Divorce

MA Divorce AttorneyIf you are seeking information about divorce, you are undoubtedly already facing troubling times and difficult decisions. One way to regain control of your life is to gain as much knowledge and insight as you can about all aspects of a divorce.

A divorce is a judgment of a court ending a marriage. Legal documents must be filed with the appropriate Probate and Family Court in order to initiate the divorce process.

Our divorce practice includes:

Child custody, visitation and child support

When the Probate and Family Court considers a divorce case, it also decides custody, visitation, child support if there are children. In addition to legally ending your marriage, the court looks at other issues which need to be decided before the divorce is finalized. These issues may also include: support of children, visitation with the children, division of assets (for example, pensions, bank accounts or stocks), alimony (or support for the spouse), division of personal property (for example, car or furniture), what will happen to any real estate, who gets to live in the marital home, division of debts (for example, credit cards or electric bills), name change possibly, etc.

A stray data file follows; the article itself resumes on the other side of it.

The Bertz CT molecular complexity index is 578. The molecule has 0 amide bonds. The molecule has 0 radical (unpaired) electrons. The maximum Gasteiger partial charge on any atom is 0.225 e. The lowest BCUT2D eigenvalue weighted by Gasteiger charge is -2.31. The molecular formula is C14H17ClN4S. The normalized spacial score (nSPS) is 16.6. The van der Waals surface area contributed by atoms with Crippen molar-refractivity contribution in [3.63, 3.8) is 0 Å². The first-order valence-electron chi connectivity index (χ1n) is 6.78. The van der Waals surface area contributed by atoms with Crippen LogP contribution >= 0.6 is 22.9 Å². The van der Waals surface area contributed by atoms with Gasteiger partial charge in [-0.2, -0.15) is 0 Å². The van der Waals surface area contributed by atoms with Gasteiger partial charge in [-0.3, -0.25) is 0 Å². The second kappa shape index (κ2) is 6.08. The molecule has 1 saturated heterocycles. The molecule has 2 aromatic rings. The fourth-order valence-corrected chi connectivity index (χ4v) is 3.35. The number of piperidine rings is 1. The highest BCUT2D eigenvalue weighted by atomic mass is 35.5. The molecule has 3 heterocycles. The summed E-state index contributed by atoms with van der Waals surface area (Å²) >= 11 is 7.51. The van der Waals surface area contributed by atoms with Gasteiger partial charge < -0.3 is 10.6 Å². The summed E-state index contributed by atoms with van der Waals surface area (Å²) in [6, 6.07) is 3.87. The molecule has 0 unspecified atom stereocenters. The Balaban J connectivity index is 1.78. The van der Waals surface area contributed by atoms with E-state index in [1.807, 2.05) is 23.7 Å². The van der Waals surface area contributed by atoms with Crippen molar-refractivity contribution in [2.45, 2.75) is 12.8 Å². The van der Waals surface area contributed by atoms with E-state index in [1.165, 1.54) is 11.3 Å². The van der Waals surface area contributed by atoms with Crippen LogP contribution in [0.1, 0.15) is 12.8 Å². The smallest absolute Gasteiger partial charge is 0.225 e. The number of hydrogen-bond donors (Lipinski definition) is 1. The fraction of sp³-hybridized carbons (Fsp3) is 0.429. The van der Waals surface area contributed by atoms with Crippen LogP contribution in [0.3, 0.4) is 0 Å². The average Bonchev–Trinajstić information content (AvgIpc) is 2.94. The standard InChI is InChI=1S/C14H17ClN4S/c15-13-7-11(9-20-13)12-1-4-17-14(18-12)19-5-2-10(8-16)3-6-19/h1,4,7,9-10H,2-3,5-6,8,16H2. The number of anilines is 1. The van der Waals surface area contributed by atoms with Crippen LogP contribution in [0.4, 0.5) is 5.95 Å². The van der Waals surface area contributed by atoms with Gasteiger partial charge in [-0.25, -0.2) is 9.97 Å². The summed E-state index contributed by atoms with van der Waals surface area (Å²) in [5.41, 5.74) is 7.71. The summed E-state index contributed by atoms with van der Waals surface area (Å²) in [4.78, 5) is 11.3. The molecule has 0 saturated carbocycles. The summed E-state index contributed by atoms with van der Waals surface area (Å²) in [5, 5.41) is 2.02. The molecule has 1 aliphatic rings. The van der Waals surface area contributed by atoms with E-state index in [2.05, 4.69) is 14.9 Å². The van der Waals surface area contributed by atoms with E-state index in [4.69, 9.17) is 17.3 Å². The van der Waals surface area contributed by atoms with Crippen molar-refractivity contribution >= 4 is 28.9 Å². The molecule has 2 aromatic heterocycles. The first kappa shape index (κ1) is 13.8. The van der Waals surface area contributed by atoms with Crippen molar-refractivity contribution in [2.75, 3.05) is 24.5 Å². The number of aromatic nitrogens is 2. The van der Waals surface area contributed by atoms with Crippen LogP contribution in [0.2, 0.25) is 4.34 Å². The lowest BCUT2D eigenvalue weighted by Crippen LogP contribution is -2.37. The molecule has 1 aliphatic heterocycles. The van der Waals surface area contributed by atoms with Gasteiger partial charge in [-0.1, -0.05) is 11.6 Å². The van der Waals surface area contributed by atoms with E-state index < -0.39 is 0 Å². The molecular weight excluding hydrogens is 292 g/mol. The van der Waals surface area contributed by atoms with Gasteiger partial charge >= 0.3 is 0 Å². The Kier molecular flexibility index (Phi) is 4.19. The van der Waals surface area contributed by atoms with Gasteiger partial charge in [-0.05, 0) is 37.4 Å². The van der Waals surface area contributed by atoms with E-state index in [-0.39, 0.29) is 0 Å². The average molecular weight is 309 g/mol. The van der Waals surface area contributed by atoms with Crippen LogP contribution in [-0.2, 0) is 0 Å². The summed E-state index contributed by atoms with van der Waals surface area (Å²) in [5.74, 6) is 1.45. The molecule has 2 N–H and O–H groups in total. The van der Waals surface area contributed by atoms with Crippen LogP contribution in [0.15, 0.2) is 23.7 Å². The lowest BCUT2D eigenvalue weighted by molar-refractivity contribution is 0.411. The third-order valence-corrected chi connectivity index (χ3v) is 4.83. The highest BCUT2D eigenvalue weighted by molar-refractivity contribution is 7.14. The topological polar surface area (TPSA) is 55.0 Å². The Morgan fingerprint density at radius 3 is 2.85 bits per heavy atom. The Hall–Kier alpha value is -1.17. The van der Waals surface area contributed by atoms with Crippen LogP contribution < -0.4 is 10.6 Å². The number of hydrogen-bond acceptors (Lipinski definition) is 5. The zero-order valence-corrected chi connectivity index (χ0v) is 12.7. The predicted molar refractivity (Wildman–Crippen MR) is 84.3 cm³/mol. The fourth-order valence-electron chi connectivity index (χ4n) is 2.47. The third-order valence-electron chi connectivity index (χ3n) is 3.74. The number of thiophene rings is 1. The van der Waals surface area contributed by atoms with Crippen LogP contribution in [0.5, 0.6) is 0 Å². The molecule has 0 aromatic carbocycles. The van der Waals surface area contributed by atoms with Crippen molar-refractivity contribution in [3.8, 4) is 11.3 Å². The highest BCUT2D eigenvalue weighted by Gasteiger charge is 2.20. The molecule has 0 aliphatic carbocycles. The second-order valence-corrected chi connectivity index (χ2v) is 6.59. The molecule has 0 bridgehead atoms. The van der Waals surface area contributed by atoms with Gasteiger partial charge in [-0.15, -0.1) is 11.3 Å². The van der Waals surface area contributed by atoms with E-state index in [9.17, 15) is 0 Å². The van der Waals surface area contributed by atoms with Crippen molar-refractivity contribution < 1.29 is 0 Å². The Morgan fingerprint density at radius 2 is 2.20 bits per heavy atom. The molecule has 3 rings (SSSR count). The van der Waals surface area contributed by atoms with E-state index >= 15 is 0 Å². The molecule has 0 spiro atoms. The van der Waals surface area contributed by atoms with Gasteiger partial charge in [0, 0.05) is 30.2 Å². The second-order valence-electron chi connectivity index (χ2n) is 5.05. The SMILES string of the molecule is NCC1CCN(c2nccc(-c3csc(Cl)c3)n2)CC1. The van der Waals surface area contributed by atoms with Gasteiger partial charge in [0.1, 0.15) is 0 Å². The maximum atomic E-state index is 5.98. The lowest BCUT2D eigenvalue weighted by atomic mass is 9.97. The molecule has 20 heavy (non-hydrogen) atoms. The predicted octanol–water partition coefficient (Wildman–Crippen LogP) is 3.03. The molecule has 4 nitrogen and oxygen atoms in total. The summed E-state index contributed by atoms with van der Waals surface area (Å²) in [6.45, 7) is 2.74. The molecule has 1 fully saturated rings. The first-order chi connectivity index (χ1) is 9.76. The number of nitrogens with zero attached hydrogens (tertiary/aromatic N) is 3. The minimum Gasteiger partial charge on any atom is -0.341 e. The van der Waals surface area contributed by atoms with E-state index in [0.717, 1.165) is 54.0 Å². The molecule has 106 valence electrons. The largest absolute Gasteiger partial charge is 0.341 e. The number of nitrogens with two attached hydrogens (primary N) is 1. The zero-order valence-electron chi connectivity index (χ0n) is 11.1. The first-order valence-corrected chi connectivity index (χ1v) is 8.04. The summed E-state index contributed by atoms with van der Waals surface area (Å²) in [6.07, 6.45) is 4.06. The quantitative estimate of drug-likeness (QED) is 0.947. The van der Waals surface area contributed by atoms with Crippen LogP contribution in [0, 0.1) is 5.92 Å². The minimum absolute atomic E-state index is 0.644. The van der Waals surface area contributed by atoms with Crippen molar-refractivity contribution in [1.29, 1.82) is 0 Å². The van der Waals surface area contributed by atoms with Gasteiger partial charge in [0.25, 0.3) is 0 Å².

In Massachusetts, the property and debt issues are typically settled between the parties by a signed Marital Settlement Agreement or the property award is actually ordered and decreed by the Family Court within the Judgment of Divorce.

Distribution of property

Massachusetts is referred to as an “equitable distribution” state. When the parties are unable to reach a settlement, the Family Court will take certain steps to divide the assets. First, it will go through a discovery process to classify which property and debt is to be considered marital. A monetary value on the marital property and debt will then be assigned. Last, it will distribute the marital assets between the two parties in an equitable fashion. Equitable does not mean equal, but rather what is deemed by the Family Court to be fair.

As per the divorce statute in Massachusetts, the courts shall consider the following: a. length of the marriage; b. the conduct of the parties during the marriage; c. the age; d. health; e. station; f. occupation; g. amount and sources of income; h. vocational skills; i. employability; j. estate; k. liabilities and needs of each of the parties; l. the opportunity of each for future acquisition of capital assets and income. (Massachusetts General Laws – Chapter 208 – Sections: 34).

When spouses can agree on how these issues should be decided, they can file a written agreement with the court and ask the judge to approve it.

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